Good Faith Home Buyer

Fair Housing

fair housing

Every year in April, we commemorate the 55th anniversary of the signing of the Fair Housing Act (FHA) by President Lyndon Johnson.

Title VIII of the Civil Rights Act of 1968, which included the FHA, was signed into law that April. Johnson signed the law creating the FHA one week after Dr. Martin Luther King, Jr. was assassinated as a tribute to King’s struggle for housing equality; the signing took place in April.

Over time, the scope of the Fair Housing Act has grown. Discrimination based on a person’s race, color, national origin, religion, sex (including gender identity and sexual orientation), disability, or family situation is illegal in the housing market.

Housing-related activities, such as the sale or rental of housing, the provision of mortgages or housing aid, and other forms of discrimination, are prohibited by law.

Discrimination in housing and community development programs and activities, especially those assisted by HUD funding, is prohibited by a number of other federal civil rights laws, such as Title VI of the Civil Rights Act, Section 504 of the Rehabilitation Act, and the Americans with Disabilities Act.

Fair Housing

Most homes are protected by the Fair Housing Act. The Act makes very few exceptions, including those for buildings with no more than four units that are owner-occupied, for single-family homes that are sold or rented out by the owner without the use of an agent, and for housing run by religious groups and private clubs that limit occupancy to members only.

stock photo site

The following content is referenced from U.S. Department of Housing and Urban Development.

In the Sale and Rental of Housing:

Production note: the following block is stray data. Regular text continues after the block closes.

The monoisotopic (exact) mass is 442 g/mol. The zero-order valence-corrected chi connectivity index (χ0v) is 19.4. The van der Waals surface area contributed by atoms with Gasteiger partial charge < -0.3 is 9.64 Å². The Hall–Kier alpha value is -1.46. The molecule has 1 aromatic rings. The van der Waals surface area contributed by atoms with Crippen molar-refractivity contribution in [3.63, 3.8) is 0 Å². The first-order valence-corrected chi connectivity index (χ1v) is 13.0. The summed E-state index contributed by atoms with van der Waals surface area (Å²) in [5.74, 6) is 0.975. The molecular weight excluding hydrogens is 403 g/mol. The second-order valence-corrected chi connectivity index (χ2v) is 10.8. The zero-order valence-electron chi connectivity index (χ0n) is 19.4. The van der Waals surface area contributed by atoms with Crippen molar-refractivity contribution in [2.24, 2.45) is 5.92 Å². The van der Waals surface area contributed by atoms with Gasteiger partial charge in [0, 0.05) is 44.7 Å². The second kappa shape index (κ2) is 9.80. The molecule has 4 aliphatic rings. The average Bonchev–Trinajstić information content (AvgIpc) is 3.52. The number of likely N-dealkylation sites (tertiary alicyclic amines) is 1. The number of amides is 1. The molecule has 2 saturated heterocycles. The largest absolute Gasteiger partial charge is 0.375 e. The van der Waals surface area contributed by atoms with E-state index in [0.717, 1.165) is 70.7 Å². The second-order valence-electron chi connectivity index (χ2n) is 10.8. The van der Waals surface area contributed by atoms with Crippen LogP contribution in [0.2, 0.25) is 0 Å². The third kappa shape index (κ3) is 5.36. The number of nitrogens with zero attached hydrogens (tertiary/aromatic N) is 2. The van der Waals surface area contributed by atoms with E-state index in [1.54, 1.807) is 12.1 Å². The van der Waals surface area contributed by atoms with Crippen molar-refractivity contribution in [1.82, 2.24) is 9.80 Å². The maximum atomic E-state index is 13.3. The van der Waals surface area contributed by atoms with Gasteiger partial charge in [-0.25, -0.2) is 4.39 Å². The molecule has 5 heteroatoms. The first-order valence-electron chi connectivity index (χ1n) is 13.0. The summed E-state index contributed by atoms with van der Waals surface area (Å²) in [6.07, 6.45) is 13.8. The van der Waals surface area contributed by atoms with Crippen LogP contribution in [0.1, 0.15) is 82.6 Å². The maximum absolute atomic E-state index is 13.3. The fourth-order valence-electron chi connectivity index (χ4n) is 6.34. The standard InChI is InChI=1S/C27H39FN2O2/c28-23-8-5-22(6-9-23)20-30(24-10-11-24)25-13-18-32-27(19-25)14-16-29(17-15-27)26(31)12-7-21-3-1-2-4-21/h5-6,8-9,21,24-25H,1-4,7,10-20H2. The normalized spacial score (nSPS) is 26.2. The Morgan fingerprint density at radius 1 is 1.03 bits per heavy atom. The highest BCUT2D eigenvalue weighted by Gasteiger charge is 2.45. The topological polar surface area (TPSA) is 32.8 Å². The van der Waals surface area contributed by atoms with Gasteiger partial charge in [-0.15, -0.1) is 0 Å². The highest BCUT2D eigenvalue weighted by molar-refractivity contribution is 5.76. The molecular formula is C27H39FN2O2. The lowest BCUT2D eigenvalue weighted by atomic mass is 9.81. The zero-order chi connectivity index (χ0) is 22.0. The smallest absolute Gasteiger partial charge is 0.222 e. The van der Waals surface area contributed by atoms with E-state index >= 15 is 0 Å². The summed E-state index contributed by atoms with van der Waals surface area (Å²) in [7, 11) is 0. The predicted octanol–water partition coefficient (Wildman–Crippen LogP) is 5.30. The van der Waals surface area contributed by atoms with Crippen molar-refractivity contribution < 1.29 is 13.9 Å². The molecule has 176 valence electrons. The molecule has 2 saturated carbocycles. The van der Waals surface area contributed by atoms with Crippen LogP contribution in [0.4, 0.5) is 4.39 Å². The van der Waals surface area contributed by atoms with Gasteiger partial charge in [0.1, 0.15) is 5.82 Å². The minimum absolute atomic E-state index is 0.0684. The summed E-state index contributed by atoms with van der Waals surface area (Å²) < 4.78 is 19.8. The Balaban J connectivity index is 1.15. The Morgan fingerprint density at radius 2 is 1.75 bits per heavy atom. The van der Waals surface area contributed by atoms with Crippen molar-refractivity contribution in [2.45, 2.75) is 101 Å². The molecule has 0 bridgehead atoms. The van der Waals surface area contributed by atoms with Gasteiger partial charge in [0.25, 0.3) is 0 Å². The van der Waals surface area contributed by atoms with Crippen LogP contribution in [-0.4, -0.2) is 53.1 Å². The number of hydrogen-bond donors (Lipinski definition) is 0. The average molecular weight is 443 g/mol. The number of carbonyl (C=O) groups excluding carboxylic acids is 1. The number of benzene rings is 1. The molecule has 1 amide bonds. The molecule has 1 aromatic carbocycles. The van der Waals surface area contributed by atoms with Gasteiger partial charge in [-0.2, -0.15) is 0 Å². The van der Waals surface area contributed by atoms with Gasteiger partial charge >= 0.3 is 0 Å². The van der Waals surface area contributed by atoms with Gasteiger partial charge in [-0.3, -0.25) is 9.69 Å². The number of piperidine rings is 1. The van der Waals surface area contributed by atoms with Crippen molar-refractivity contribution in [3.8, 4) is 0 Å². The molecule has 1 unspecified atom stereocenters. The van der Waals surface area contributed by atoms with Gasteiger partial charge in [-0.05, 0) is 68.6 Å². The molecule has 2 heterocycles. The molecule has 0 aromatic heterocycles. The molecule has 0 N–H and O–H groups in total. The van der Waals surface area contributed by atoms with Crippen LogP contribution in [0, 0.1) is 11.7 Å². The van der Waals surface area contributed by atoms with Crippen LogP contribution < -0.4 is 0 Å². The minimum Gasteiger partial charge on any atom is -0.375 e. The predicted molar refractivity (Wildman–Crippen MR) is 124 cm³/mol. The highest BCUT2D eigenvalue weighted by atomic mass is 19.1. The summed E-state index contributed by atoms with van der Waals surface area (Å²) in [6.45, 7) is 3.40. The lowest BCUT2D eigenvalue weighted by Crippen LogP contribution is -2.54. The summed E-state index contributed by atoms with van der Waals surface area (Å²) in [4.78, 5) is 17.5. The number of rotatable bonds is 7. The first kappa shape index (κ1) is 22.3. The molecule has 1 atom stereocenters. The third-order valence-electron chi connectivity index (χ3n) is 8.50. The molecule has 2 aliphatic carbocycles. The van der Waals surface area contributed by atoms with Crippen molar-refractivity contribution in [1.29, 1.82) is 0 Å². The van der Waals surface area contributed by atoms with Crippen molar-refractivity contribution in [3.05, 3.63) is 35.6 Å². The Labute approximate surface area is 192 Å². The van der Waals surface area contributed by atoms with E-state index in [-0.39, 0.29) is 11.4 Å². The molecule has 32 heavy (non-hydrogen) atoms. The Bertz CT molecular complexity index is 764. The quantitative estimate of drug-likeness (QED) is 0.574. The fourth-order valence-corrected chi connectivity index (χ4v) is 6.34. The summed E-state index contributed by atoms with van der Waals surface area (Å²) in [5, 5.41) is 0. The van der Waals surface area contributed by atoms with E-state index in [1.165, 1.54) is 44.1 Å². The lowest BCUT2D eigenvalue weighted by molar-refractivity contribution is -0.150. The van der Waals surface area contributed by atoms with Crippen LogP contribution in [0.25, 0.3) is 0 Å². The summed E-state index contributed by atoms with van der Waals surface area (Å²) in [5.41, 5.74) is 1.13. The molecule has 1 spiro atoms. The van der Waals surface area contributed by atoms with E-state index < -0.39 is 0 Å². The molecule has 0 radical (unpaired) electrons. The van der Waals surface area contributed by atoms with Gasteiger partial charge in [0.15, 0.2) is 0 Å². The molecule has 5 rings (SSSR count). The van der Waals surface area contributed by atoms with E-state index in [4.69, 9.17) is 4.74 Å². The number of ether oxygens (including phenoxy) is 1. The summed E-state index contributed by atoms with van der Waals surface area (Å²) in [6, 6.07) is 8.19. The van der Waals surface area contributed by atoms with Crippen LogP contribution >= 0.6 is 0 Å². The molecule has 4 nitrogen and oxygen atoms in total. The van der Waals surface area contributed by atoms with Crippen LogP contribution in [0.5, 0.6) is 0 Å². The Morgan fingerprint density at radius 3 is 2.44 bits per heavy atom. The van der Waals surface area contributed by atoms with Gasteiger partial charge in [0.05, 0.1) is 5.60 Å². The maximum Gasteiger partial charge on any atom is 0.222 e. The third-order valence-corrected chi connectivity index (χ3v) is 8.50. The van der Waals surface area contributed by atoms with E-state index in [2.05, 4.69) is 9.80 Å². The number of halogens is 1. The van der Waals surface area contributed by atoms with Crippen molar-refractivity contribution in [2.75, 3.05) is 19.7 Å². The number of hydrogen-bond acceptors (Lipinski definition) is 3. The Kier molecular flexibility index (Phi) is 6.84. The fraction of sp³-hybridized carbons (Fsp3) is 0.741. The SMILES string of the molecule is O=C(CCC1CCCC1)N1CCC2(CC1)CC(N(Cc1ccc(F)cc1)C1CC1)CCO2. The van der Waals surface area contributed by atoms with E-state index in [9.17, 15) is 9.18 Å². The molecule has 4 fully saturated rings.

It is illegal discrimination to take any of the following actions because of race, color, religion, sex (including gender identity and sexual orientation), disability, familial status, or national origin:

  • Refuse to rent or sell housing
  • Refuse to negotiate for housing
  • Otherwise make housing unavailable
  • Set different terms, conditions or privileges for sale or rental of a dwelling
  • Provide a person different housing services or facilities
  • Falsely deny that housing is available for inspection, sale or rental
  • Make, print or publish any notice, statement or advertisement with respect to the sale or rental of a dwelling that indicates any preference, limitation or discrimination
  • Impose different sales prices or rental charges for the sale or rental of a dwelling
  • Use different qualification criteria or applications, or sale or rental standards or procedures, such as income standards, application requirements, application fees, credit analyses, sale or rental approval procedures or other requirements
  • Evict a tenant or a tenant’s guest
  • Harass a person
  • Fail or delay performance of maintenance or repairs
  • Limit privileges, services or facilities of a dwelling
  • Discourage the purchase or rental of a dwelling
  • Assign a person to a particular building or neighborhood or section of a building or neighborhood
  • For profit, persuade, or try to persuade, homeowners to sell their homes by suggesting that people of a particular protected characteristic are about to move into the neighborhood (blockbusting)
  • Refuse to provide or discriminate in the terms or conditions of homeowners insurance because of the race, color, religion, sex (including gender identity and sexual orientation), disability, familial status, or national origin of the owner and/or occupants of a dwelling
  • Deny access to or membership in any multiple listing service or real estate brokers’ organization

In Mortgage Lending:

It is illegal discrimination to take any of the following actions based on race, color, religion, sex (including gender identity and sexual orientation), disability, familial status, or national origin:

  • Refuse to make a mortgage loan or provide other financial assistance for a dwelling
  • Refuse to provide information regarding loans
  • Impose different terms or conditions on a loan, such as different interest rates, points, or fees
  • Discriminate in appraising a dwelling
  • Condition the availability of a loan on a person’s response to harassment
  • Refuse to purchase a loan

Reference   https://www.hud.gov/program_offices/fair_housing_equal_opp

Weebly - Websites, eCommerce & Marketing in one place.

Next post

1031 Exchange

Join The Discussion

Compare listings

Compare